We have all seen tench rolling over a gravel bar, which often means casting thirty or more yards. If you plan to fish at these distances I recommend you spod some bait out, or if itís allowed use a bait boat. My rig would be either a swim feeder, or binding some method mix around a Stonze weight. Both can be successful. But I try when ever possible to find a swim as close in as possible. If you live close to a tench water I suggest you spend a few days raking and baiting a swim leading up to the season. All that extra hard work usually pays of handsomely

Back to my midnight start, during the two hours leading up to midnight, I will be putting in a dropper of chopped worms, corn and hemp every twenty minutes. On the stroke of 12 oíclock I will bait my size 6 hook with a big lobworm which will have some air injected in the tail segment so it wriggles just off the bottom. This will be fished in the prebaited area. My second rod I will bait with sausage meat and drop it a few feet away from the baited area. I have used sausage paste bait since the late 1950ís; in fact most fish will eat it. If you want carp, chub or barbel give it a try. A bait that has proved successful over the past couple of years is the new Pallatrax Jungle paste. A lot of anglers when they start catching tench go and drop big balls of heavy stodgy feed on their heads. Donít do it or you will send all the fish fleeing from your swim. If it looks as if youíre on a Red Letter Day, just increase the feed enough to keep the fish grubbing in your swim. Baits such as dead gentles, (maggots) casters, chopped worms or hemp should do the job. I suggest you put in half a bait dropper of feed every two fish caught. If after a couple of hours I havenít had a fish, I will have a re-think and probably change over from lobworm too two pieces of hair rigged corn; I might even change my sausage paste baited rod to a free lined sausage paste bait. Its surprising how these little changes work for the better.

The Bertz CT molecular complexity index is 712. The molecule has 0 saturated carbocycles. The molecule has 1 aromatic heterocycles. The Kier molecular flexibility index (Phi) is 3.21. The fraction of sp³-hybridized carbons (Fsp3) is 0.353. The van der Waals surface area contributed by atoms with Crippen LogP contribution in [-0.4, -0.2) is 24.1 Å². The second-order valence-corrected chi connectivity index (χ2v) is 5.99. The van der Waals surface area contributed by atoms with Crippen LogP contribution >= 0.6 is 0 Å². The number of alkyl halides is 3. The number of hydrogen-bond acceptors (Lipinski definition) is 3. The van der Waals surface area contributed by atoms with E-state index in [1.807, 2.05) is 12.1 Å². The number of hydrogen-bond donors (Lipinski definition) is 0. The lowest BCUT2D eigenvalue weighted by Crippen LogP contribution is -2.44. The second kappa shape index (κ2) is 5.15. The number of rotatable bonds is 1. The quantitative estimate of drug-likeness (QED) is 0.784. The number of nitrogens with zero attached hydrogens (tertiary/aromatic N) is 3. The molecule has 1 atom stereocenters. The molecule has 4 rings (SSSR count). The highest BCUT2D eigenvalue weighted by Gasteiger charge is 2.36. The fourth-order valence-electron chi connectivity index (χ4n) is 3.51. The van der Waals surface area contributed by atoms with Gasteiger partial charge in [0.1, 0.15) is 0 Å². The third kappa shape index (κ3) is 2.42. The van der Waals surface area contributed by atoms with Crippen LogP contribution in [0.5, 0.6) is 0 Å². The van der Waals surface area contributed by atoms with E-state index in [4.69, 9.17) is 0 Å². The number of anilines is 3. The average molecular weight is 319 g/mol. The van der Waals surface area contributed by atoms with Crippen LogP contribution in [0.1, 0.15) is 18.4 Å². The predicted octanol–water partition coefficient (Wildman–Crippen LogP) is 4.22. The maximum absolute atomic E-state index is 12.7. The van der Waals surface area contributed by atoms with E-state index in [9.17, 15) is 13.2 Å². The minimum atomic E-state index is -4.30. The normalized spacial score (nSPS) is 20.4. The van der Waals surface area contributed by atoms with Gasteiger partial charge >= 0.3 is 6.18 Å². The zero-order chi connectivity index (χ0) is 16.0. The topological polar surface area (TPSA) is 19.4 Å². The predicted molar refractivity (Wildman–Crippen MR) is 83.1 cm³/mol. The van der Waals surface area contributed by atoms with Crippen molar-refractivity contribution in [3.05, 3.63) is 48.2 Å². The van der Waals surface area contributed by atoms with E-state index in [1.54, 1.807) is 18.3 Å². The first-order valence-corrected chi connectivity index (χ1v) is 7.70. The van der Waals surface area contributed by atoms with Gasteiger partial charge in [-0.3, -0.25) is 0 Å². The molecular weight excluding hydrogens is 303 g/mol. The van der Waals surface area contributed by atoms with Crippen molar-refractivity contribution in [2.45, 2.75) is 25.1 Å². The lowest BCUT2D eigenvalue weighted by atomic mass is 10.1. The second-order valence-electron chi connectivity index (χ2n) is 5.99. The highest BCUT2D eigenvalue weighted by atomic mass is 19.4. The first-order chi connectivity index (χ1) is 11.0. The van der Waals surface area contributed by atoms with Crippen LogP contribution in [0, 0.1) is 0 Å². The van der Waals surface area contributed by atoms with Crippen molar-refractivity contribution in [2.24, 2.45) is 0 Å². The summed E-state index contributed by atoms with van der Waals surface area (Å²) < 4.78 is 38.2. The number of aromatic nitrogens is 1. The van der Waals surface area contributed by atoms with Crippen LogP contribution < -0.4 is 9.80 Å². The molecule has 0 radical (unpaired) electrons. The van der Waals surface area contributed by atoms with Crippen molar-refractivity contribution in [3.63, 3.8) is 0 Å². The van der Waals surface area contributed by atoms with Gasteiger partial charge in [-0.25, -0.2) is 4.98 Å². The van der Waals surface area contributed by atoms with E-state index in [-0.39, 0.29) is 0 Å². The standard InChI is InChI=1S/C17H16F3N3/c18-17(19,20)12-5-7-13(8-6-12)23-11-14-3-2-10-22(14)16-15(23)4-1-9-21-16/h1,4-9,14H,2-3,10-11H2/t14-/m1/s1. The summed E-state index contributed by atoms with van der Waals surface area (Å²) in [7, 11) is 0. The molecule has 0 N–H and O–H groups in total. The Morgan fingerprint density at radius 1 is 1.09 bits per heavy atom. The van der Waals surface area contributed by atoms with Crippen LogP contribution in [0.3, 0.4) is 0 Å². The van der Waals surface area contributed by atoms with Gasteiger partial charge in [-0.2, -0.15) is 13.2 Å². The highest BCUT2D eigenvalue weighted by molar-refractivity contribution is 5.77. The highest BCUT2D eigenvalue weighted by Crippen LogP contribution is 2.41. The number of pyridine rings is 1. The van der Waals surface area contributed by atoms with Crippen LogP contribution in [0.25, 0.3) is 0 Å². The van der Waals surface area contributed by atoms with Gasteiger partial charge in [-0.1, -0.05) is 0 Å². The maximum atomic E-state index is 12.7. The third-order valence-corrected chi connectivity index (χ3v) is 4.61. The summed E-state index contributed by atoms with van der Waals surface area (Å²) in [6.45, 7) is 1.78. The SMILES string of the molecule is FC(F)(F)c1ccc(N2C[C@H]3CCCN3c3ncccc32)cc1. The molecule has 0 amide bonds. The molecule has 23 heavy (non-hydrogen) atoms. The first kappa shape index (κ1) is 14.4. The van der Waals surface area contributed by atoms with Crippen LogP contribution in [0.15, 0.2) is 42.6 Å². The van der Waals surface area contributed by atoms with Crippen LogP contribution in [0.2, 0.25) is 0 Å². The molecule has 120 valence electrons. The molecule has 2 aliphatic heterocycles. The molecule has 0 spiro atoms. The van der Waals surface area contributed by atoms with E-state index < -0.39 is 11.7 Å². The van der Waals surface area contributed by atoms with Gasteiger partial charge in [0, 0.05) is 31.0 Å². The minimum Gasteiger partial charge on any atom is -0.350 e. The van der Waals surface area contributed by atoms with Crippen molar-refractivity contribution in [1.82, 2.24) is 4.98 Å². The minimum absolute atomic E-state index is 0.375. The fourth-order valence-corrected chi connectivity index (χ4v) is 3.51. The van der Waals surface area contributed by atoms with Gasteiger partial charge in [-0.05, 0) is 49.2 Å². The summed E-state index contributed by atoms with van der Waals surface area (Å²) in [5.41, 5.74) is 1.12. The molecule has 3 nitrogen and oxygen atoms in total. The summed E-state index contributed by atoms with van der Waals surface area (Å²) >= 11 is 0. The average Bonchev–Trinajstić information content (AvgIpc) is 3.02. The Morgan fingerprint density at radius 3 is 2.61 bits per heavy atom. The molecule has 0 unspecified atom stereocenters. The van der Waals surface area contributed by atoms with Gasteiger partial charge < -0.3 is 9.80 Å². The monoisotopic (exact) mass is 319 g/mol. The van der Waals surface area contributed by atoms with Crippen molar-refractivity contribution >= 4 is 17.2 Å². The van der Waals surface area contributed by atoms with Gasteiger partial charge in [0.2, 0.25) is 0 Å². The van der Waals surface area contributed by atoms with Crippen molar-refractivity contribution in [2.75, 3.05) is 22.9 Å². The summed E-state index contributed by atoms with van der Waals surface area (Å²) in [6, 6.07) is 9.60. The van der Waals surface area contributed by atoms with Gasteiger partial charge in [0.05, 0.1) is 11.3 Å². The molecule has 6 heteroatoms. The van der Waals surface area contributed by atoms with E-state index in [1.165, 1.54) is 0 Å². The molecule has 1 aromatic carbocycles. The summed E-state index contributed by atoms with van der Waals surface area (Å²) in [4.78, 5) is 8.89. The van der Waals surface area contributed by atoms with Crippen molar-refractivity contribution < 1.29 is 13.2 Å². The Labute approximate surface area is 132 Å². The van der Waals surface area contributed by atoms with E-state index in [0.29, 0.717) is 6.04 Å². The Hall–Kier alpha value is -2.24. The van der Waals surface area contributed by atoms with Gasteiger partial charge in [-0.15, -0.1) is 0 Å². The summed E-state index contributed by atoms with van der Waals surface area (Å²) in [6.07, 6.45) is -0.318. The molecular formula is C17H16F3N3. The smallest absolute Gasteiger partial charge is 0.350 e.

Come dawn I will put the kettle on for a fresh brew. With my binoculars I will be scanning the water surface for rolling tench, if the water is rippled you might see a small area of smooth water that could be a tench or carp which has rolled keep your eyes on the area. If during the dark hours the fish havenít got their heads down, they might have a feeding spell around dawn. Its happened on many occasions, I will now switch tackle, choosing a J W Youngís 13í float rod, matched with a centre pin or fixed spool reel, 6lb Gamma line, a waggler float will be locked on the line by two lightly pinched AA shot; with four BB shot pinched on the line about 15 inches from the hook with the bait fished just over depth. Hook size will depend on the bait being used.

This season will see the start of my 67th year of angling, though I must say there have been many June 16thís when only the odd fish has been caught. In fact I have had more first days with the odd fish than days when I have had a net full. I donít mind its being back for another nine months in all weather, sometimes catching, occasionally blanking. I caught my first fish in 1941 and today I am still passionately in love with this great pastime, sport or passion I reckon itís a bit of all of these. I hope you all have a good 2008/09 season with lots of pulled strings and bent sticks.







Martin James Fishing
Email: info@martinjamesfishing.co.uk